Back To CourseMusic 101: Intro to Music
11 chapters | 79 lessons
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Liz has taught music for K-12 and beyond. She holds a master's degree in Education Media and Design Technology.
What do you do after the fall of Rome? You party! (Church-style, of course.) The medieval period lasted from approximately 500-1450 A.D. and was a time of heavy church influence. Music was obviously around before this time and had various developments, but during the medieval period, the use and creation of music was regulated by the church.
Why could the church suddenly inflict rules on such a free-spirited art? Money and fear. The church was a main patron of the arts, including music. Many musicians were trained in the church, and the church had the financial means to buy such extravagant items like paper, where eventually music was written down. Our current system of music notation is even rooted in the developments made in the medieval church! The church was also full of God-fearing Christians who were devoted to serving God and not making him angry, and this of course included only making music that would align with this purpose.
Because of these circumstances, medieval church music had very specific rules, including what was acceptable in chanting prayers. Chanting of this time period is called plainchant and is sometimes referred to as Gregorian chant, since Pope Gregory standardized chant for the liturgy. It was standardized to promote unification of the churches throughout Europe and to rid the churchgoers of their pesky pagan tendencies. Pope Gregory was actually credited with quite a few things he may or may not have done, including the dictation of these chants from a dove who flew down from the heavens and perched on his shoulder. Even his scribe didn't quite believe him and had to peek behind the screen to see for himself. In any case, Pope Gregory remains the legendary transcriber of these chants.
The music itself was monophonic, meaning it was one melody without harmony, resulting in just one musical part. Monks would sing the prayers together in unison, so it sounded like this. You should notice that there are no background singers or instruments.
Around the year 900, some simple harmony of two vocal parts was allowed. This was possibly because singing one part all of the time is boring or because some monks couldn't sing in tune. This type of simple two-part medieval harmony is called organum. The harmony was made in one of two ways: Sometimes a drone, or low, continuous note, was sung while the main melody was sung at the same time. Drones are still used often in bagpipe music today. Other times, the words of the song would be sung on two different pitches at the same time.
One composer of mid-medieval music was a nun named Hildegard von Bingen. Hildegard was a German nun who wrote over 70 works of plainchant. She is known for writing songs that were uncharacteristically melodic for the time period.
By the late 1100s, church music was becoming more and more polyphonic, with two or more differing parts. The French composer Leonin of the Notre Dame cathedral, and his student, Perotin, are generally credited with composing the first significant polyphonic church music and creating plausible guidelines for composing polyphonic music. Both composers added more vocal parts and developed rhythmic notation into measurable notes. Later, motets, which were sacred songs with multiple vocal parts of varying texts, also became popular.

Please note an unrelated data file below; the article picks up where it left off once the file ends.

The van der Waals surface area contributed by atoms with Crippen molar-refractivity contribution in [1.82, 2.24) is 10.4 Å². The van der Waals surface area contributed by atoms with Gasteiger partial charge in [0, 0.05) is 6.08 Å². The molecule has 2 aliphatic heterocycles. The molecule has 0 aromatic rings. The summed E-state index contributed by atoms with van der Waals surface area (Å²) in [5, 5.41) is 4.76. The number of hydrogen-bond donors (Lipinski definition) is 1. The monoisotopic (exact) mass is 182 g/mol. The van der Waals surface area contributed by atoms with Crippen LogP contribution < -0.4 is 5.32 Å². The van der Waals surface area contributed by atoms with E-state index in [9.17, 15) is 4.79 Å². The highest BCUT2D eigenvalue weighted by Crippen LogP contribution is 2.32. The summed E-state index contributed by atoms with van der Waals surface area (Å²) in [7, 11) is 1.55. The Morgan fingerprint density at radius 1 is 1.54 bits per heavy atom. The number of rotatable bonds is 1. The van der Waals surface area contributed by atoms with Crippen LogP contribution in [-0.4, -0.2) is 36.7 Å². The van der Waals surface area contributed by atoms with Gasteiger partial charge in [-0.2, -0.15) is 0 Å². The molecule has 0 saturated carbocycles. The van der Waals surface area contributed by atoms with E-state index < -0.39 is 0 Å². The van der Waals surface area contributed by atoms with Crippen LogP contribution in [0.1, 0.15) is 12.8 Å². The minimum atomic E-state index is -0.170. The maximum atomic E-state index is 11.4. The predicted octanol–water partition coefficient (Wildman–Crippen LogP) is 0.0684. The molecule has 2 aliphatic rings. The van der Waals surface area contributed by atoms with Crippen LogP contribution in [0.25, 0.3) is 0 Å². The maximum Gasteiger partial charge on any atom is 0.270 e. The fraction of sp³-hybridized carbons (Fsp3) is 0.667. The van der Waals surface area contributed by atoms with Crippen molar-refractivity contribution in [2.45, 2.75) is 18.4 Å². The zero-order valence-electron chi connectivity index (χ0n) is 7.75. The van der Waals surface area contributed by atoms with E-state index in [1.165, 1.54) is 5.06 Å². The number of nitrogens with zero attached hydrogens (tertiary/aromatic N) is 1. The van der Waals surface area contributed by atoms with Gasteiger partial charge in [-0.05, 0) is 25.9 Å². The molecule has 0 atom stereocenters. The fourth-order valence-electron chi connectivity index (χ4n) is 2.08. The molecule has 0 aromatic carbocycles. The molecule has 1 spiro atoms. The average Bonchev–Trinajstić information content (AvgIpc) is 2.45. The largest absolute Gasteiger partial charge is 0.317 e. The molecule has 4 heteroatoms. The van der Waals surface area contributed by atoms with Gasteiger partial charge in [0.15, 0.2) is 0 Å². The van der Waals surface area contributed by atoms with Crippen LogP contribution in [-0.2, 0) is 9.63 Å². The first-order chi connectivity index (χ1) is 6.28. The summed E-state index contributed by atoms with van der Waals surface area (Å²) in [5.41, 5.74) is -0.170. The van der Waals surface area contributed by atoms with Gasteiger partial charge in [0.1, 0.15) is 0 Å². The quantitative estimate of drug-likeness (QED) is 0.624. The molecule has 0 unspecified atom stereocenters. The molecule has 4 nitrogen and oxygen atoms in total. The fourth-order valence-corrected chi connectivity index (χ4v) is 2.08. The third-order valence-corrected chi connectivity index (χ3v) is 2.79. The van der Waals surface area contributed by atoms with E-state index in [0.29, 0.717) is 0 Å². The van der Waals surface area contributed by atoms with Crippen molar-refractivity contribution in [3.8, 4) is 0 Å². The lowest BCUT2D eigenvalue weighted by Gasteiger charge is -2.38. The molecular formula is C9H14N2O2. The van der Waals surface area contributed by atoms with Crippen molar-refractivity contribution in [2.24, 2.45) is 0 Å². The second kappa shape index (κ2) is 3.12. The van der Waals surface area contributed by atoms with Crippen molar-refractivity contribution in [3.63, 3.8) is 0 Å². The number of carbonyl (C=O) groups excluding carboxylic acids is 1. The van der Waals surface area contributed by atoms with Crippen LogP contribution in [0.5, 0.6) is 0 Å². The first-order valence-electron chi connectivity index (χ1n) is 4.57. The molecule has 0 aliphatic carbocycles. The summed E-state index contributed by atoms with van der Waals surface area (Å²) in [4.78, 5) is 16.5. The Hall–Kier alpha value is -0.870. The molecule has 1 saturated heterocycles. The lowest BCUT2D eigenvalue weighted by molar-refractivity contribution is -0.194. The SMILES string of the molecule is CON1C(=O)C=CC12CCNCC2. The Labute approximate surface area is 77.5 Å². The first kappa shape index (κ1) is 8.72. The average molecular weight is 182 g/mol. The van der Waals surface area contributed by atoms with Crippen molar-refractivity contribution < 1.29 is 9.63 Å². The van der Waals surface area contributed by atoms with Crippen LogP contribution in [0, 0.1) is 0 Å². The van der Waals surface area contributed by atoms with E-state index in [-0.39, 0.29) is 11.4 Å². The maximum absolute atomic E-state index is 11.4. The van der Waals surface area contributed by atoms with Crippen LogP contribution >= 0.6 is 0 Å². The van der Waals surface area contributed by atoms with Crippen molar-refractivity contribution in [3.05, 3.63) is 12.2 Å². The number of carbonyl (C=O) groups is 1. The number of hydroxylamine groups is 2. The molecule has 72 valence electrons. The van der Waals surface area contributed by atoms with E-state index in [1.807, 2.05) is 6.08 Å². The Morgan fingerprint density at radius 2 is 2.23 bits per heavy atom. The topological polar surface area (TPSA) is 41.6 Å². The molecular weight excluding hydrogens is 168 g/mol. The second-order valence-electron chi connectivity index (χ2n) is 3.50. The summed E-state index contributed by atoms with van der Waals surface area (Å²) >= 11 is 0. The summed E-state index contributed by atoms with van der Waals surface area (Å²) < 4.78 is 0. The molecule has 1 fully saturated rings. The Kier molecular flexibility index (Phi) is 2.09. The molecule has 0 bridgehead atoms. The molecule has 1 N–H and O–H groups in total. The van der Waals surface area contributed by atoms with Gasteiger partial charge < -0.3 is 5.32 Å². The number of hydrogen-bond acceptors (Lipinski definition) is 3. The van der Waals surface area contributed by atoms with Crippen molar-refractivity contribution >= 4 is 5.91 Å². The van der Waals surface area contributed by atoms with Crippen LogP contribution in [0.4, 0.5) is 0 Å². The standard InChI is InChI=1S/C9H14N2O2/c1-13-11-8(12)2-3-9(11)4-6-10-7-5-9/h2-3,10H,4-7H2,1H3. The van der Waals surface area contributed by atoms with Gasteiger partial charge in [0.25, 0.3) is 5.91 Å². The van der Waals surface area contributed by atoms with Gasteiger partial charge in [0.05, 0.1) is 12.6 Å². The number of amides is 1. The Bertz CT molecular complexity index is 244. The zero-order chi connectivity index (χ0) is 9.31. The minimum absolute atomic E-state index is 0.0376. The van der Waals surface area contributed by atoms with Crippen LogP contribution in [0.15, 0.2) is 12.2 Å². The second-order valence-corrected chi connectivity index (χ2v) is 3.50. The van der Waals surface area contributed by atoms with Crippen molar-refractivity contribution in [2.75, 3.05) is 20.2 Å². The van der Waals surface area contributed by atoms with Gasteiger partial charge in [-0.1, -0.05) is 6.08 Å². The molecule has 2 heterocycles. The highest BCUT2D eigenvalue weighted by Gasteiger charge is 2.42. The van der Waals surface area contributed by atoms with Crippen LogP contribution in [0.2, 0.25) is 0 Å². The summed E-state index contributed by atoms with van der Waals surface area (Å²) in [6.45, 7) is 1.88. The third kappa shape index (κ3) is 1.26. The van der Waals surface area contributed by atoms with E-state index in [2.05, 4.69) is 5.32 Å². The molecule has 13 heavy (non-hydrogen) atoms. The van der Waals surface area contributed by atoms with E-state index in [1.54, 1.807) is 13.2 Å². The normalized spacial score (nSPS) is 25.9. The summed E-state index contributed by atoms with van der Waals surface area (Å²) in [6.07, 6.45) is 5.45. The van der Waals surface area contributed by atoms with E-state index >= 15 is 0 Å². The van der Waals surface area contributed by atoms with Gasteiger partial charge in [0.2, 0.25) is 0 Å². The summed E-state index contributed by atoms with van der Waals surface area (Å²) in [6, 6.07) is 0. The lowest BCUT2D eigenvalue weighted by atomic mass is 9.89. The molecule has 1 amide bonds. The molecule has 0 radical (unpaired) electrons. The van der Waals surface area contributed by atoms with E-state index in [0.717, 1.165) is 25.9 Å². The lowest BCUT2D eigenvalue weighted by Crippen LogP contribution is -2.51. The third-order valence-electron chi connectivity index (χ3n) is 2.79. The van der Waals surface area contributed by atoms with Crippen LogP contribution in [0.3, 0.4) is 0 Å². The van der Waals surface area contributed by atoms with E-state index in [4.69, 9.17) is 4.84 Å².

By the late medieval period, secular, or non-religious music, was becoming prevalent outside of the church. The musical developments made within the church were utilized there as well. Royalty also played a prominent part in musical development, since they too could afford to train musicians and pay composers to entertain them. Two types of court musicians and poets were called minstrels and troubadours. Minstrels were a bit less refined than troubadours and had other jobs of entertaining, such as juggling. Troubadours, on the other hand, sang songs of chivalry and courtly love. Troubadours also sang of travel and faraway lands, as they were quite the jet setters of the day. Secular songs became more and more complex, with multiple voices and instruments being used.
The end of medieval period music is around the 1400s, and Guillaume de Machaut was a key composer in ushering the change of music and style. Literally one of the first Renaissance men, Machaut was a composer and poet who wrote both sacred and secular music. He is considered one of the most important and influential composers of his time. His efforts contributed to the Ars Nova school of musical thought, which encompassed more complex rhythms and polyphony of secular music.
The medieval period (500-1450 A.D.) was a time of great musical growth in Europe. While the medieval church was initially resistant to harmony, it soon embraced the sonorous qualities of polyphonic music. As the medieval period carried on, more and more secular music was created, and the great musical accomplishments were made without consideration of the church. The sacred chants of the liturgy called plainchant were monophonic, or made of one musical part.
This eventually developed into organum and contained two simple vocal parts. Polyphonic music, which has many musical parts at a time, developed in the mid-medieval period and was used in progressively more complex ways, such as in motets, which are sacred songs with multiple vocal parts of varying texts. The secular music world flourished as minstrels and troubadours sang of courtly love while entertaining the royal court.
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Back To CourseMusic 101: Intro to Music
11 chapters | 79 lessons